An army of workers today began the back-breaking task of removing 1,650 tonnes of waste from the Glastonbury Festival site.
A team of 1,300 ‘recycling volunteers’ will take more than three weeks to clear the 900-acre site, which has been left carpeted in rubbish.
An estimated 11 tonnes of clothes and camping gear will be abandoned at the site, including 6,500 sleeping bags, 5,500 tents, 3,500 airbeds, 2,200 chairs, 950 rolled mats and 400 gazebos.
The festival organisers spend £780,000 every year collecting rubbish, which will include 400 tonnes of chipped wood, nine tonnes of glass, 54 tonnes of cans and plastic bottles, 41 tonnes of cardboard, and 66 tonnes of scrap metal.
Nearly 200 tonnes of composted organic waste is removed from the site during the five day festival, which is attended by 177,550 people.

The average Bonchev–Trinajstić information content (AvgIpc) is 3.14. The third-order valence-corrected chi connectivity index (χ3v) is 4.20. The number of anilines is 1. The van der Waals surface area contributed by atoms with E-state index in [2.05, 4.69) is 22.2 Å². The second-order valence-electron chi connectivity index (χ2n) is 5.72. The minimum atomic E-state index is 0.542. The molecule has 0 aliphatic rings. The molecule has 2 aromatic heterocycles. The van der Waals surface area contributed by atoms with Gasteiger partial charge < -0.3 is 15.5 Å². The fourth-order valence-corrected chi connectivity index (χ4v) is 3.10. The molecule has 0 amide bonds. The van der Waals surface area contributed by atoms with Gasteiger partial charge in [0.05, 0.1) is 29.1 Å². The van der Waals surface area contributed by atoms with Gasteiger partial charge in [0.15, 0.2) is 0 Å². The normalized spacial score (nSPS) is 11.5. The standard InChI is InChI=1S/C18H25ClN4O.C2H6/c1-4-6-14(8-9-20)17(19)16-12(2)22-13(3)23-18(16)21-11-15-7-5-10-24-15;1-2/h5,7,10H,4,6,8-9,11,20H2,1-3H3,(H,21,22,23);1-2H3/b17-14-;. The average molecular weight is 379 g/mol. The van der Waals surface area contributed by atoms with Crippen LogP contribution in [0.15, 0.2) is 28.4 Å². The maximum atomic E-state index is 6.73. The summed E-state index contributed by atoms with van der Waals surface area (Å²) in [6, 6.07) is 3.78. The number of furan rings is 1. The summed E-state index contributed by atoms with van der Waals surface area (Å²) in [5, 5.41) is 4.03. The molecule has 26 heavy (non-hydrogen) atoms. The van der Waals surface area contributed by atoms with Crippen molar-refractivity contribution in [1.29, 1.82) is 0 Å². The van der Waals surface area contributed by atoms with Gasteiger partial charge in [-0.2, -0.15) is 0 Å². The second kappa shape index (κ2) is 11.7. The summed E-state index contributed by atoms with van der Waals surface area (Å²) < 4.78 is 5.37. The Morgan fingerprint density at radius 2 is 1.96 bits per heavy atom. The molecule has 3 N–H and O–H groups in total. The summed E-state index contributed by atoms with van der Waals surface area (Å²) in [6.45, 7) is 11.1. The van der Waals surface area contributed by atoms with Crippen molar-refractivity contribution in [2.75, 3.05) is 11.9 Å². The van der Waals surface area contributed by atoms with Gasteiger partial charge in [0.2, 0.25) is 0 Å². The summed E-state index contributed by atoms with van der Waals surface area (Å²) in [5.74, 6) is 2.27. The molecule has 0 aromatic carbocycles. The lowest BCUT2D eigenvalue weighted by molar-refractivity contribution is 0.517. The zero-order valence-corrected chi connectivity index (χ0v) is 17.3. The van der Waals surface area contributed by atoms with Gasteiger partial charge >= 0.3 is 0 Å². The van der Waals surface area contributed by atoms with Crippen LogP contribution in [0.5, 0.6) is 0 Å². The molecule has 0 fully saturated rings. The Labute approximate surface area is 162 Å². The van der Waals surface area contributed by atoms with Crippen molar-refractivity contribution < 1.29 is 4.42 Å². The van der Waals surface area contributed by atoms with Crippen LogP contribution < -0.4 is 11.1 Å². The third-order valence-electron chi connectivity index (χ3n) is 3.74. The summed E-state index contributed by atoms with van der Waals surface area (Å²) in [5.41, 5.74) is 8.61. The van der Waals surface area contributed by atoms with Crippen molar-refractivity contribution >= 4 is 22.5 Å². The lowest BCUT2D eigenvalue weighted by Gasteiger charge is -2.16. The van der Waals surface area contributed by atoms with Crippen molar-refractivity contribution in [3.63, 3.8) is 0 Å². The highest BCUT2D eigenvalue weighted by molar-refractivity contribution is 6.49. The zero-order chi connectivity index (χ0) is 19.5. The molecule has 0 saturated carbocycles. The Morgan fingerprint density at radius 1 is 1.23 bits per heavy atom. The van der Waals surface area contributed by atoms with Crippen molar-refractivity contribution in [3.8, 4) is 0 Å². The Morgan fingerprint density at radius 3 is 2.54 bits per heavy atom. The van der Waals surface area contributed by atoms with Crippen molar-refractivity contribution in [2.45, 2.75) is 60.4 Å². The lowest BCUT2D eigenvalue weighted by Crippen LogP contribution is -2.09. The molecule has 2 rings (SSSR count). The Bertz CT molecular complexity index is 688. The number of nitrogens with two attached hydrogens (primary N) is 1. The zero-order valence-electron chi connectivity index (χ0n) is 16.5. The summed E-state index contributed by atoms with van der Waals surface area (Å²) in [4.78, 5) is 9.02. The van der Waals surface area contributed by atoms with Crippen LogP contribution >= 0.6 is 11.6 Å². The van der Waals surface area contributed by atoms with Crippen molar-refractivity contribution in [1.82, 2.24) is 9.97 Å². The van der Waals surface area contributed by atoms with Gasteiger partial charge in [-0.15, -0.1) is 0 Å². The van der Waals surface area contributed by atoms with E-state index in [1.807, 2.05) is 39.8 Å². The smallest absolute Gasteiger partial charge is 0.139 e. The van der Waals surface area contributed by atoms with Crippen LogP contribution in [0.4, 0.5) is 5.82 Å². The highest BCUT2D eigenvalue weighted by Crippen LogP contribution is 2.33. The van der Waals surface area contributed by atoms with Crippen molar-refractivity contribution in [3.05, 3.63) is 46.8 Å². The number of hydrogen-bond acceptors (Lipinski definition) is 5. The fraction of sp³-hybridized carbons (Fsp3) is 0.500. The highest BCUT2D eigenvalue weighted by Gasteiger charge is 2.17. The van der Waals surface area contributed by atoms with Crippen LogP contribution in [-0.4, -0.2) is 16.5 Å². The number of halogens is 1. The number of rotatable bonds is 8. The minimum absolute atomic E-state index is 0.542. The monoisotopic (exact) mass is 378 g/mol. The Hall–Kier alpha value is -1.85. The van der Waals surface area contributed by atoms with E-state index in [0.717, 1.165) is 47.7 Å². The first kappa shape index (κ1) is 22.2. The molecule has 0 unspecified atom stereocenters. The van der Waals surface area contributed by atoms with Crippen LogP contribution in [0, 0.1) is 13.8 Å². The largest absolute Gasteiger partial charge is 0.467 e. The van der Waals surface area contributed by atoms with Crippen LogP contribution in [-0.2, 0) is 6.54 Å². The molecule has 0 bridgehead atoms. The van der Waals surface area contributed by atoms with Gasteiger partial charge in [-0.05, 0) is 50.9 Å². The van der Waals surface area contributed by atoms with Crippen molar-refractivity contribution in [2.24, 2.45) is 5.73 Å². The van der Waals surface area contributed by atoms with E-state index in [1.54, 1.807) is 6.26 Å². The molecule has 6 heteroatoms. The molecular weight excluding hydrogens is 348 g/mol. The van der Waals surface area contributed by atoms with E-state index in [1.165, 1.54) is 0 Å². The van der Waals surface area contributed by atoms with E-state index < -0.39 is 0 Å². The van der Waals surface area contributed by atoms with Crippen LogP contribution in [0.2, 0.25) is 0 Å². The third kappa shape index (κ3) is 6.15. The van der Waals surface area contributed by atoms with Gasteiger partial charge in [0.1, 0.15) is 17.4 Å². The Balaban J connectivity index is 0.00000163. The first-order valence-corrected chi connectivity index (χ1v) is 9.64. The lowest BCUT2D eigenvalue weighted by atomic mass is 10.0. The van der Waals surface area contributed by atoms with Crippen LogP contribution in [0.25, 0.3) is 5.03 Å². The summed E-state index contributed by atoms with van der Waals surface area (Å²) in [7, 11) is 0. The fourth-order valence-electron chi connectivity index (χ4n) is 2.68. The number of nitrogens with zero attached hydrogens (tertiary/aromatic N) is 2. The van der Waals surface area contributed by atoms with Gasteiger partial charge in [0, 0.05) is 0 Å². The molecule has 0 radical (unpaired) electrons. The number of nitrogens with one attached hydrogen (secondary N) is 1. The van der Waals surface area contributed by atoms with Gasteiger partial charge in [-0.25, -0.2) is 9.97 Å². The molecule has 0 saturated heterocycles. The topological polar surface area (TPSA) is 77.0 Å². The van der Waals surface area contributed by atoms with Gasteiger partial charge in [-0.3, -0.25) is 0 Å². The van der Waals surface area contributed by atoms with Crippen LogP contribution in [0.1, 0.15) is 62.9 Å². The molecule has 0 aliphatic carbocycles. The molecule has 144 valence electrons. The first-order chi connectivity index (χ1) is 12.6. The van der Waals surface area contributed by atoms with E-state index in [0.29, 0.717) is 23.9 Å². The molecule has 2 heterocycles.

Last year 49 per cent of all the waste was recycled but organisers are aiming for 60 per cent this year.
The fields of Worthy Farm are used for grazing dairy cows which are moved off the land in the run-up to the festival.
But the festival is taking a break next year during the Olympic summer and Michael Eavis today revealed plans to grow wheat on the 1,100-acre site.
The land will be ploughed and the wheat sown during Autumn this year.
He said: ”We’ll have fields of wheat next year and that might be a positive step for the world, as there’s a wheat shortage as it is anyway.
”It’ll be nice for the fields to have a change and for the village to have a break, and for me and the family and the farm workers who run the farm.”
After the litter pickers have removed any visible items, the site is turned over with machines to dig out any items which may have been trodden into the mud.
Cows grazing the site at Worthy Farm for the rest of the year have died in previous years after eating stray tent pegs left in the ground.
The festival will next take place in 2013.